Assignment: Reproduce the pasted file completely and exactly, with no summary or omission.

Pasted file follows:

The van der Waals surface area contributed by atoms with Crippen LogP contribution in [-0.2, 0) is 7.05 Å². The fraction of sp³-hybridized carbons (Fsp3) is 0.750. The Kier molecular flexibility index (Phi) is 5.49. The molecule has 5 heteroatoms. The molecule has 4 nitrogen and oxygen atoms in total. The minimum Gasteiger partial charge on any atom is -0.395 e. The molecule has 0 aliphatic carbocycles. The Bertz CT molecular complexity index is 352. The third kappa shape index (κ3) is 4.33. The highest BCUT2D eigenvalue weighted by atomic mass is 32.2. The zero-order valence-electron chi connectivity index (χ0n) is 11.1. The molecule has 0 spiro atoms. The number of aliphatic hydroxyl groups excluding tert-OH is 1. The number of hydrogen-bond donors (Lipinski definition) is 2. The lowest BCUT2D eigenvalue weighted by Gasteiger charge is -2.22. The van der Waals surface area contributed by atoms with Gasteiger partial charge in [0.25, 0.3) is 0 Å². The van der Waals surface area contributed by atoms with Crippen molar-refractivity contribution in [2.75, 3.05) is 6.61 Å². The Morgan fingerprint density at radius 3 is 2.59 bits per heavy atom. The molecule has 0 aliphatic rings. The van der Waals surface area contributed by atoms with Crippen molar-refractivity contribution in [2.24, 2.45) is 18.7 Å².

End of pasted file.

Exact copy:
The van der Waals surface area contributed by atoms with Crippen LogP contribution in [-0.2, 0) is 7.05 Å². The fraction of sp³-hybridized carbons (Fsp3) is 0.750. The Kier molecular flexibility index (Phi) is 5.49. The molecule has 5 heteroatoms. The molecule has 4 nitrogen and oxygen atoms in total. The minimum Gasteiger partial charge on any atom is -0.395 e. The molecule has 0 aliphatic carbocycles. The Bertz CT molecular complexity index is 352. The third kappa shape index (κ3) is 4.33. The highest BCUT2D eigenvalue weighted by atomic mass is 32.2. The zero-order valence-electron chi connectivity index (χ0n) is 11.1. The molecule has 0 spiro atoms. The number of aliphatic hydroxyl groups excluding tert-OH is 1. The number of hydrogen-bond donors (Lipinski definition) is 2. The lowest BCUT2D eigenvalue weighted by Gasteiger charge is -2.22. The van der Waals surface area contributed by atoms with Gasteiger partial charge in [0.25, 0.3) is 0 Å². The van der Waals surface area contributed by atoms with Crippen molar-refractivity contribution in [2.75, 3.05) is 6.61 Å². The Morgan fingerprint density at radius 3 is 2.59 bits per heavy atom. The molecule has 0 aliphatic rings. The van der Waals surface area contributed by atoms with Crippen molar-refractivity contribution in [2.24, 2.45) is 18.7 Å².